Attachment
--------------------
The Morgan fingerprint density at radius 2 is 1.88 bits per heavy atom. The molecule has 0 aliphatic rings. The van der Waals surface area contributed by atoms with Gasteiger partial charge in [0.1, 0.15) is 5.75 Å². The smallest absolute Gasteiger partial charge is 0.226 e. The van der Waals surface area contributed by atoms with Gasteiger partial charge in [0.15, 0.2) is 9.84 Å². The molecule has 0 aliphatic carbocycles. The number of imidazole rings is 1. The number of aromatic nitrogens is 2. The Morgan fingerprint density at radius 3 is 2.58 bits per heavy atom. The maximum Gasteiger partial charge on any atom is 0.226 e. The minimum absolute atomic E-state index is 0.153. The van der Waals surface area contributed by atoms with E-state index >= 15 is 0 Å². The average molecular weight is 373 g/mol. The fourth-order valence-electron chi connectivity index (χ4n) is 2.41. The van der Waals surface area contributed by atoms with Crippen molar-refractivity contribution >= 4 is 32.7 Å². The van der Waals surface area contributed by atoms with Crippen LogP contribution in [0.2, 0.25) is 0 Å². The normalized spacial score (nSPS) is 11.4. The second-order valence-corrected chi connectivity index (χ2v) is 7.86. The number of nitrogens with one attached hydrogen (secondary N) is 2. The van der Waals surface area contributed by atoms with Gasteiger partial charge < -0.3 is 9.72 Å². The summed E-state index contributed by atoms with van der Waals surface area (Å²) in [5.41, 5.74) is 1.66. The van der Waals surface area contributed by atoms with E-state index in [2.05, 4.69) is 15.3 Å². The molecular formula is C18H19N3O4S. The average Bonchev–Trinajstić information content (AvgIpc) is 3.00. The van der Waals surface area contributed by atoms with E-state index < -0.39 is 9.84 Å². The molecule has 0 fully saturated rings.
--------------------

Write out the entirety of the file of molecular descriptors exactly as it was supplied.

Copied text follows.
The Morgan fingerprint density at radius 2 is 1.88 bits per heavy atom. The molecule has 0 aliphatic rings. The van der Waals surface area contributed by atoms with Gasteiger partial charge in [0.1, 0.15) is 5.75 Å². The smallest absolute Gasteiger partial charge is 0.226 e. The van der Waals surface area contributed by atoms with Gasteiger partial charge in [0.15, 0.2) is 9.84 Å². The molecule has 0 aliphatic carbocycles. The number of imidazole rings is 1. The number of aromatic nitrogens is 2. The Morgan fingerprint density at radius 3 is 2.58 bits per heavy atom. The maximum Gasteiger partial charge on any atom is 0.226 e. The minimum absolute atomic E-state index is 0.153. The van der Waals surface area contributed by atoms with E-state index >= 15 is 0 Å². The average molecular weight is 373 g/mol. The fourth-order valence-electron chi connectivity index (χ4n) is 2.41. The van der Waals surface area contributed by atoms with Crippen molar-refractivity contribution >= 4 is 32.7 Å². The van der Waals surface area contributed by atoms with Crippen LogP contribution in [0.2, 0.25) is 0 Å². The normalized spacial score (nSPS) is 11.4. The second-order valence-corrected chi connectivity index (χ2v) is 7.86. The number of nitrogens with one attached hydrogen (secondary N) is 2. The van der Waals surface area contributed by atoms with Gasteiger partial charge < -0.3 is 9.72 Å². The summed E-state index contributed by atoms with van der Waals surface area (Å²) in [5.41, 5.74) is 1.66. The van der Waals surface area contributed by atoms with E-state index in [2.05, 4.69) is 15.3 Å². The molecular formula is C18H19N3O4S. The average Bonchev–Trinajstić information content (AvgIpc) is 3.00. The van der Waals surface area contributed by atoms with E-state index < -0.39 is 9.84 Å². The molecule has 0 fully saturated rings.